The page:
The demands of modern commercial enterprises make it mandatory for each organisation to have a website or Web application. The quality of the website or application plays an important role in how customers perceive the company and, in turn, how much faith they have in its products. In this scenario, rigorous testing of the website and the application becomes critical.
In today’s competitive world, the Internet has become an integral part of our lives. Most of us make our decisions by searching for information on the Internet; hence, having a Web application has become mandatory for all kinds of businesses.
To begin with, let us try to understand what we mean when we talk of a Web application.
A Web application (Web app) is a computer program that is stored on a remote server and delivered over the Internet through a browser interface.
A website indirectly builds an image of the organisation for its customers. The more informative, simple, accessible, user friendly, secure and faster the Web application is, the better is the perception and image about the company that is built in its customers’ minds. To have all these qualities, the Web app should be well tested.
Let us look at the different phases of Web application testing.
In functional testing, we check if the product (Web app) is as per the functional specifications mentioned in the product documentation received from a business analyst or product owner. Testing activities include checking all the positive and negative scenarios written by a QA (quality assurance) member for the application.
Examples include validating textbox inputs, checking for broken links, checking cookie related operations, etc.
Initially, these tests are performed by a manual tester, and at a later point, automated scripts can be run for regression testing.
Tools that can be used: QTP, Selenium, UFT
This is a process of testing a Web application to determine how user friendly the Web app is. Normally, these tests are carried out by users who resemble the target audience. Here are some checks included in usability testing.
- Checking the simplicity and ease of use of the Web app compared to its competitors. An example of such testing is the mechanism used to determine whether the user is a bot, such as Captcha.
- The attractiveness of the website in comparison to its competitors.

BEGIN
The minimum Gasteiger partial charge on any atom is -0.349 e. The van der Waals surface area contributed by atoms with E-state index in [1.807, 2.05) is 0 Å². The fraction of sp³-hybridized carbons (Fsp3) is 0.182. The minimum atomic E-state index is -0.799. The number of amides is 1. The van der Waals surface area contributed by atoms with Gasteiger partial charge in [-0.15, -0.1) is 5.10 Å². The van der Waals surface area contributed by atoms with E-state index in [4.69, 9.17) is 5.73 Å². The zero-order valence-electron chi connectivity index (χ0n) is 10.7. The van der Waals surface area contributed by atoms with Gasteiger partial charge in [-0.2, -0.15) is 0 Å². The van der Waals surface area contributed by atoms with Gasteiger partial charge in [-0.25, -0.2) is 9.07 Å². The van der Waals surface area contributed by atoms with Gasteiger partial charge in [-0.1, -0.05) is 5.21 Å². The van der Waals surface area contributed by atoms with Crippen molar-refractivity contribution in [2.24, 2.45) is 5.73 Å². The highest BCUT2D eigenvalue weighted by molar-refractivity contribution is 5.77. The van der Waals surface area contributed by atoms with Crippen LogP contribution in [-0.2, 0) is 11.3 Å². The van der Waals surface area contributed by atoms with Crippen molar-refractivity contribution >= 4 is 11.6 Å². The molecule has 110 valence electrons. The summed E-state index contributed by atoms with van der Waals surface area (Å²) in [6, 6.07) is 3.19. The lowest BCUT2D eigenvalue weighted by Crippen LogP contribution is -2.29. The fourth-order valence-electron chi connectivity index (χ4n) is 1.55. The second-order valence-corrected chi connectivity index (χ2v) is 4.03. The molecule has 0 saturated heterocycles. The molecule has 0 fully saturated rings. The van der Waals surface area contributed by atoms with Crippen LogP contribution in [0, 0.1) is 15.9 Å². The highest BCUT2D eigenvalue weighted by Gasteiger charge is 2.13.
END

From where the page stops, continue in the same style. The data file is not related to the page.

- Looking out for grammatical errors, alignment issues, etc.
- Checking for help links and contents.
Tools that can be used: Chalkmark, Clicktale, Clixpy, Feedback Army, Aplitools Eyes .
Interface testing is the process of testing the interactions between the application, the Web server and the database server. This includes checking the communication processes as well as making sure that error messages are displayed correctly.
The areas tested in interface testing are the following.
- Application testing: This is to ensure that the request sent to the database and the output at the client side is displayed correctly.
- Web server testing: This ensures the server is able to handle all application requests without any service denial.
- Database server testing: This is to ensure that queries sent to the database give the expected results.
Tools that can be used: AlertFox, Ranorex, SoapUI, Postman, Fiddler
Compatibility testing is a process of ensuring that the Web app is displayed correctly across different browsers, operating systems and devices. This can be classified in three ways.
Besides checking that the application runs in all the browsers (yes, even Internet Explorer!), you should also check it for different versions of the browsers, to see if any updates affect its functionality.
Tools that can be used: Browsera, Browser Sandbox, Browsershots
Operating system compatibility: In the OS compatibility test, we make sure the Web application operates smoothly in different operating systems such as Windows, macOS, Linux and UNIX.
Tool that can be used: Selenium
Mobile compatibility: In mobile compatibility testing, we ensure that the application runs well on different mobile devices with different OSs, such as iOS and Android, and their varied versions.
Tools that can be used: Appium, Selendroid
In performance testing, we test the application to determine how the system performs in terms of responsiveness and stability under a particular workload. We evaluate its performance under two categories.
Load testing: In load testing, we test the application under normal and peak loads to determine its stability in varied conditions such as different hardware configurations, with a greater number of users and with low Internet speed.
Stress testing: In stress testing, we test the application by increasing the stress on the application to determine its breaking point — the point at which the application fails to function normally.
Tools that can be used: Load Runner, Jmeter
Now that we are done with all the tests, the most important and last test to be carried out on the Web app is to make sure that the application is protected against unauthorised access and harmful actions caused by viruses or other malicious software; this is called security testing.
Security testing for Web apps involves the following activities:
- Testing whether secure pages can be accessed without authorisation.
- Checking that open sessions are closed after ongoing user inactivity.
- Verifying the application’s SSL.
- Making sure that restricted files cannot be downloaded without proper authorisation.
Here is the checklist for some tests to be carried out while performing security testing on the Web app:
- Session management
- Data validation
- Denial of service
- Specific functionality tests
- Error handling
Tools that can be used: Babel Enterprise, Wapiti, Zed Attack Proxy, Vega, skipfish, Ratproxy and Arachni